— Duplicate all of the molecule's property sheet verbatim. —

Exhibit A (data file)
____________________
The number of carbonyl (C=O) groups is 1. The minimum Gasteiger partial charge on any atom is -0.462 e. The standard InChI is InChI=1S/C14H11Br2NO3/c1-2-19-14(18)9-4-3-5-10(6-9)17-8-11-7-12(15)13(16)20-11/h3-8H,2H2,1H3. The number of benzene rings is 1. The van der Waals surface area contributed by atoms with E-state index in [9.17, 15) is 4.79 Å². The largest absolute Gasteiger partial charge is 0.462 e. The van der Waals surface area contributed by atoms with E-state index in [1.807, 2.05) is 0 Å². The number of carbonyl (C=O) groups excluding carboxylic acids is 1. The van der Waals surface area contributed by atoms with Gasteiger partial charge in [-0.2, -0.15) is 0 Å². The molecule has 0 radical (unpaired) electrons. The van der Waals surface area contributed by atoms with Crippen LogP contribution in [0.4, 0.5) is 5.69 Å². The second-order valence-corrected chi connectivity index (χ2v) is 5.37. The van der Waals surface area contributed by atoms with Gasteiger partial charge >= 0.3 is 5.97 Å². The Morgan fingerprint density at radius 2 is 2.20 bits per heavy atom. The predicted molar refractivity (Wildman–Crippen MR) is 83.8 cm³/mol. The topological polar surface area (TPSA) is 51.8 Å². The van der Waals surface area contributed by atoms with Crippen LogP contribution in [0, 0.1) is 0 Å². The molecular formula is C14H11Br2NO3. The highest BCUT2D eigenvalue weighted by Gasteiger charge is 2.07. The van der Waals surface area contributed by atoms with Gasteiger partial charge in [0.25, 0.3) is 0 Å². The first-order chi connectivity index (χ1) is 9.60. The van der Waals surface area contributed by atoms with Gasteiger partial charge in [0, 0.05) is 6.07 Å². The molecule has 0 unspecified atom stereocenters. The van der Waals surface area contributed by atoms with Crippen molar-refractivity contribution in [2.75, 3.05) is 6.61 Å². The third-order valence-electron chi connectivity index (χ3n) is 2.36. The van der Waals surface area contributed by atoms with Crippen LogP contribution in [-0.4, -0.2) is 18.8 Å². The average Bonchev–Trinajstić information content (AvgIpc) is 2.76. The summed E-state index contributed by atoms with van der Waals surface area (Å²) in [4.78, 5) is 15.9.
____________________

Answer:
The number of carbonyl (C=O) groups is 1. The minimum Gasteiger partial charge on any atom is -0.462 e. The standard InChI is InChI=1S/C14H11Br2NO3/c1-2-19-14(18)9-4-3-5-10(6-9)17-8-11-7-12(15)13(16)20-11/h3-8H,2H2,1H3. The number of benzene rings is 1. The van der Waals surface area contributed by atoms with E-state index in [9.17, 15) is 4.79 Å². The largest absolute Gasteiger partial charge is 0.462 e. The van der Waals surface area contributed by atoms with E-state index in [1.807, 2.05) is 0 Å². The number of carbonyl (C=O) groups excluding carboxylic acids is 1. The van der Waals surface area contributed by atoms with Gasteiger partial charge in [-0.2, -0.15) is 0 Å². The molecule has 0 radical (unpaired) electrons. The van der Waals surface area contributed by atoms with Crippen LogP contribution in [0.4, 0.5) is 5.69 Å². The second-order valence-corrected chi connectivity index (χ2v) is 5.37. The van der Waals surface area contributed by atoms with Gasteiger partial charge >= 0.3 is 5.97 Å². The Morgan fingerprint density at radius 2 is 2.20 bits per heavy atom. The predicted molar refractivity (Wildman–Crippen MR) is 83.8 cm³/mol. The topological polar surface area (TPSA) is 51.8 Å². The van der Waals surface area contributed by atoms with Crippen LogP contribution in [0, 0.1) is 0 Å². The molecular formula is C14H11Br2NO3. The highest BCUT2D eigenvalue weighted by Gasteiger charge is 2.07. The van der Waals surface area contributed by atoms with Gasteiger partial charge in [0.25, 0.3) is 0 Å². The first-order chi connectivity index (χ1) is 9.60. The van der Waals surface area contributed by atoms with Gasteiger partial charge in [0, 0.05) is 6.07 Å². The molecule has 0 unspecified atom stereocenters. The van der Waals surface area contributed by atoms with Crippen molar-refractivity contribution in [2.75, 3.05) is 6.61 Å². The third-order valence-electron chi connectivity index (χ3n) is 2.36. The van der Waals surface area contributed by atoms with Crippen LogP contribution in [-0.4, -0.2) is 18.8 Å². The average Bonchev–Trinajstić information content (AvgIpc) is 2.76. The summed E-state index contributed by atoms with van der Waals surface area (Å²) in [4.78, 5) is 15.9.